Grammy Award winning flautist Rhonda Larson visited APSU from Monday, April 21, to Tuesday, April 28, to perform and share her musical knowledge.

As the final Roy Acuff Chair of Excellence recipient for 2014-15, some of Larson’s achievements include winning first place in the National Flute Association’s Young Artist Competition in 1985, a Carnegie Hall debut, joining the Paul Winter Consort, winning a Grammy for Best New Age Album in 1993 for her album “Spanish Angel,” forming her band Venus, establishing her own music publishing company, Wood Nymph Music, and performing and teaching around the world.

The Roy Acuff Chair of Excellence has brought regionally and nationally-acclaimed artists to campus to work with students and the community in an atmosphere of experimentation since its creation in 1985. Each Acuff Chair this year has given a public performance and visited the campus for a week.

Larson’s lectures and classes focused on the art of performance and finding your niche. The Art of Performance was about the “aspects of performance, from how one presents themselves on stage and their communication with their audience, to the standard of excellence worked for in performing music.” Finding Your Niche touched on “aspects that help in finding one’s passion in whatever it is they wish to pursue.”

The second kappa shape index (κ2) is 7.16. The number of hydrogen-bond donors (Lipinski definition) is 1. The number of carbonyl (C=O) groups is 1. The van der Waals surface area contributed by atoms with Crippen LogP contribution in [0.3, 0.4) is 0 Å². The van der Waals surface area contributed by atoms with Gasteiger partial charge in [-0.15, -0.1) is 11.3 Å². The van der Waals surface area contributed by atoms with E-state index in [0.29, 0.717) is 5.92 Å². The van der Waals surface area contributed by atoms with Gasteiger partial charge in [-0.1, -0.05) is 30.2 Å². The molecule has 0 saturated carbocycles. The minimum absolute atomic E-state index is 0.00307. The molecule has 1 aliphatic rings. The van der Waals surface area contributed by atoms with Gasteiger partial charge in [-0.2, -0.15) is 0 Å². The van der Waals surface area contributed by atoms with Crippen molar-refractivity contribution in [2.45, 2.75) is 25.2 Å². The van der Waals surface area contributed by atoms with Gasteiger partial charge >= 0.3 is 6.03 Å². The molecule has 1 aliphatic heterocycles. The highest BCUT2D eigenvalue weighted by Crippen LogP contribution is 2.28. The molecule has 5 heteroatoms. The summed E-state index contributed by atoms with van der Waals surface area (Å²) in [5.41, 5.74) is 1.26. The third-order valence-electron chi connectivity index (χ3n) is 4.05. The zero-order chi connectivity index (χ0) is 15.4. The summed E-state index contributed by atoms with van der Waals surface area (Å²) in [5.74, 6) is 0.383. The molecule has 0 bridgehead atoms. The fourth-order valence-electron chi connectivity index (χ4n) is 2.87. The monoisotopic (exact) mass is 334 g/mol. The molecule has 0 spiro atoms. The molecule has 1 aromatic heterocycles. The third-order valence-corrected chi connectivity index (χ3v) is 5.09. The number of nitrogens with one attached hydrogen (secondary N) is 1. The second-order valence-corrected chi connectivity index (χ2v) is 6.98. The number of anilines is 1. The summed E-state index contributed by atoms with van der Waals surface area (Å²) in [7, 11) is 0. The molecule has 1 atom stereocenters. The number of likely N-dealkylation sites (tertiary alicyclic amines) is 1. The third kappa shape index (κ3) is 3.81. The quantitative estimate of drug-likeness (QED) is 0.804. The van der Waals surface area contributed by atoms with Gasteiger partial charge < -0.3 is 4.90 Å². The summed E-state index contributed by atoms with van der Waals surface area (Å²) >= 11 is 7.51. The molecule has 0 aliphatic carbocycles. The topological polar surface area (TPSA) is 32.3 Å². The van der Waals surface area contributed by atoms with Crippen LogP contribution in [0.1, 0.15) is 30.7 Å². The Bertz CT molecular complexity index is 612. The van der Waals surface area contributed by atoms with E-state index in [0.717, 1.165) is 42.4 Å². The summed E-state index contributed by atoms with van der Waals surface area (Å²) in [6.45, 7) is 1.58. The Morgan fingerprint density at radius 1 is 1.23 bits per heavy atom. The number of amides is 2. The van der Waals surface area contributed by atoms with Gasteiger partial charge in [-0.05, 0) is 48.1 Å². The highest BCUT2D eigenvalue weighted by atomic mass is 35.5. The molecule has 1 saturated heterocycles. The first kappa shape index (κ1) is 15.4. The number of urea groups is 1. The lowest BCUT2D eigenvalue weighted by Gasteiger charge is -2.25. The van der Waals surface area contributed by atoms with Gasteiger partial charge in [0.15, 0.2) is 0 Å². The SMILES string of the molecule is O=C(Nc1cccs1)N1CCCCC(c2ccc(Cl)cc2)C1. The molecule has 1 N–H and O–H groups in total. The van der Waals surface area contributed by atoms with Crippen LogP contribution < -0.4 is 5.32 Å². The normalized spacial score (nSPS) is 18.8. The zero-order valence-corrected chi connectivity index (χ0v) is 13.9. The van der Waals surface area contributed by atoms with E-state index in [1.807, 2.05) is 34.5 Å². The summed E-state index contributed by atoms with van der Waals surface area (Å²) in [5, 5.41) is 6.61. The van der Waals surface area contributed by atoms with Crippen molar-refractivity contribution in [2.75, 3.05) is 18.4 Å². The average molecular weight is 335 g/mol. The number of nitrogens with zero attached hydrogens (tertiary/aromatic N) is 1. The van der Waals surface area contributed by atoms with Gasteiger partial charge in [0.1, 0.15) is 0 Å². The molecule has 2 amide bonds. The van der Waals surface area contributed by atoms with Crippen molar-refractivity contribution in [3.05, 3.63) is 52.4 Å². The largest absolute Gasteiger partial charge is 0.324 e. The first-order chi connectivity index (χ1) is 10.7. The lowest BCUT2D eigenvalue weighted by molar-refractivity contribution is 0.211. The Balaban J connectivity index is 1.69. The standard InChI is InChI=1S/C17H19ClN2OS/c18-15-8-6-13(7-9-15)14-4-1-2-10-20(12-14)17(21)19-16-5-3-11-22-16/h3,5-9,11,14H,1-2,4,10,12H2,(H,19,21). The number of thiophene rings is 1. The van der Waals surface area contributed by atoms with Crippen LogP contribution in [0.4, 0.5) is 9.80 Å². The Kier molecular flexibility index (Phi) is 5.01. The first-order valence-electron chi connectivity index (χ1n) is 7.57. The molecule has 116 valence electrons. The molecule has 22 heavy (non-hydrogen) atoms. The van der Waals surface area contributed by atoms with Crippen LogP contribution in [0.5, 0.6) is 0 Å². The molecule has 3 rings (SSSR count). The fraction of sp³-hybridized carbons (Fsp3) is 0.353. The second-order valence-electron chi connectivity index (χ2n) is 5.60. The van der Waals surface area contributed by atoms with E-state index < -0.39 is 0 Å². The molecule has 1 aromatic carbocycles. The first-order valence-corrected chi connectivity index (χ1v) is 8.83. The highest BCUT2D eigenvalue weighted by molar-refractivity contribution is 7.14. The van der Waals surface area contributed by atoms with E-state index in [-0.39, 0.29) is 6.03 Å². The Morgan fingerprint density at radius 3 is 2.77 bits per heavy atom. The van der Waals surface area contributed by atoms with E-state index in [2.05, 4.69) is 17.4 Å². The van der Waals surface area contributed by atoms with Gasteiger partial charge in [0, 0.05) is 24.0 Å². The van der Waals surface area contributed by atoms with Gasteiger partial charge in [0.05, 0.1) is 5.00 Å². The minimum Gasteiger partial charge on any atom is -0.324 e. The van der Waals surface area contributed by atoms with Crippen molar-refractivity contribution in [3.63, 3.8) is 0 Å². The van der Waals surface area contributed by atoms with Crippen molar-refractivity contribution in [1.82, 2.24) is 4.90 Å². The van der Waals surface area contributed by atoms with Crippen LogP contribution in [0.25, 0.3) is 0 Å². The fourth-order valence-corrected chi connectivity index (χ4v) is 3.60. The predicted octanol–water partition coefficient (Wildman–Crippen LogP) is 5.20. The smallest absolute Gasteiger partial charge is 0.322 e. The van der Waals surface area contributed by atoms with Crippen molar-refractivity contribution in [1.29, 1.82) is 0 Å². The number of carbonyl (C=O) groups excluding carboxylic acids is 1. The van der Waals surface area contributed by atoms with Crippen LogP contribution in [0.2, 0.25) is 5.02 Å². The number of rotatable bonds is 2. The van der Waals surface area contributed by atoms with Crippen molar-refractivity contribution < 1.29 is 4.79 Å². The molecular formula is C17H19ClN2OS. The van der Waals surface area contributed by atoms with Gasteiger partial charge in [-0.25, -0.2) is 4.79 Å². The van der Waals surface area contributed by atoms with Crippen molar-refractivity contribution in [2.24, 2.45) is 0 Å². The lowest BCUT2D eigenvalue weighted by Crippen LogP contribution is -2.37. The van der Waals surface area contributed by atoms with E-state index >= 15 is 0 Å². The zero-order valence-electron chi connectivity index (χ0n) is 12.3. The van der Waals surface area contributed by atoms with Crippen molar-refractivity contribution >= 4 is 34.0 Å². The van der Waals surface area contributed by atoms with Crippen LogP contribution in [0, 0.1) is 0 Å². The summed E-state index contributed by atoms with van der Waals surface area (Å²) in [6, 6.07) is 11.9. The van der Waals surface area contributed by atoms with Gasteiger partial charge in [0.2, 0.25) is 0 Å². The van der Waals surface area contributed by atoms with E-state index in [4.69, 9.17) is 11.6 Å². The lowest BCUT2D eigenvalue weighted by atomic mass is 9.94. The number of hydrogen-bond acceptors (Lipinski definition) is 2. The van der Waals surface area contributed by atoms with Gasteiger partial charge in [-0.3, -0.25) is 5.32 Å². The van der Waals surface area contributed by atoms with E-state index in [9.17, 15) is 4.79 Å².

Larson performed a Family Concert with artists David Steinquest, Paul Carrol Binkley and Tony Nagy on Sunday, April 26, the APSU Woodwind Chamber Concert on Monday, April 27, and the APSU Wind Ensemble Concert on Tuesday, April 28.

Larson said she had great attendance during her classes and lectures and that the APSU Music Department has everything going for it.

“Music has the power to positively evolve society and culture, the world over,” Larson said. “Musicians are part of ‘the creative class,’ the ones who bring to society those elements of deepest meaning and timeless importance. Those are two aspects we are in danger of losing sight of due to our preoccupation with our technological devices, which are, ironically, designed to save time. Instead, most people are less in the present moment than they have ever been in history. Music fosters living in the present moment and serves these moments through performance, music instruction and solitary practice.”

She advises students pursuing music to truly love what they do and work hard to improve and evolve what they offer, whether performing or teaching.

“Having her at APSU has been exhilarating,” said music professor Lisa Wolynec. “Larson has such a dynamic personality and has been so inspiring as she has worked with students.”